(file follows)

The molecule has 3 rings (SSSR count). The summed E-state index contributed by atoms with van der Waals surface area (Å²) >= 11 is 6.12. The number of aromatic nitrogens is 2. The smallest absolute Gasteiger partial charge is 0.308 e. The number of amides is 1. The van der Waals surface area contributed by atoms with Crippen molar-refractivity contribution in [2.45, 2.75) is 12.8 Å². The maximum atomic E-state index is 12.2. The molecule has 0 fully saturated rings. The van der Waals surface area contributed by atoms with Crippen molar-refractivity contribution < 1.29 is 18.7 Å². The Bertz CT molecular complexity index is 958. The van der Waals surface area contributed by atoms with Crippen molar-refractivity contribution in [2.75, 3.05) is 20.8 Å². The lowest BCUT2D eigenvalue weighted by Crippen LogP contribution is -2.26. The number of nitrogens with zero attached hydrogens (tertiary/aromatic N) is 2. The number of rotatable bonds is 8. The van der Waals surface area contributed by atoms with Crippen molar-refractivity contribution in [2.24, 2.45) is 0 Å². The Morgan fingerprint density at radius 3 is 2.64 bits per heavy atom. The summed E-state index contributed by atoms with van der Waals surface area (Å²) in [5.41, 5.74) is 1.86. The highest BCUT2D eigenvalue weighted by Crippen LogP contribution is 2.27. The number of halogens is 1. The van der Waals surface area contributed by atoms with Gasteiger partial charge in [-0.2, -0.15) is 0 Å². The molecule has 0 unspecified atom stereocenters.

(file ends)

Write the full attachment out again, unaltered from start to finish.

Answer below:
The molecule has 3 rings (SSSR count). The summed E-state index contributed by atoms with van der Waals surface area (Å²) >= 11 is 6.12. The number of aromatic nitrogens is 2. The smallest absolute Gasteiger partial charge is 0.308 e. The number of amides is 1. The van der Waals surface area contributed by atoms with Crippen molar-refractivity contribution in [2.45, 2.75) is 12.8 Å². The maximum atomic E-state index is 12.2. The molecule has 0 fully saturated rings. The van der Waals surface area contributed by atoms with Crippen molar-refractivity contribution < 1.29 is 18.7 Å². The Bertz CT molecular complexity index is 958. The van der Waals surface area contributed by atoms with Crippen molar-refractivity contribution in [2.75, 3.05) is 20.8 Å². The lowest BCUT2D eigenvalue weighted by Crippen LogP contribution is -2.26. The number of nitrogens with zero attached hydrogens (tertiary/aromatic N) is 2. The number of rotatable bonds is 8. The van der Waals surface area contributed by atoms with Crippen molar-refractivity contribution in [2.24, 2.45) is 0 Å². The Morgan fingerprint density at radius 3 is 2.64 bits per heavy atom. The summed E-state index contributed by atoms with van der Waals surface area (Å²) in [5.41, 5.74) is 1.86. The highest BCUT2D eigenvalue weighted by Crippen LogP contribution is 2.27. The number of halogens is 1. The van der Waals surface area contributed by atoms with Gasteiger partial charge in [-0.2, -0.15) is 0 Å². The molecule has 0 unspecified atom stereocenters.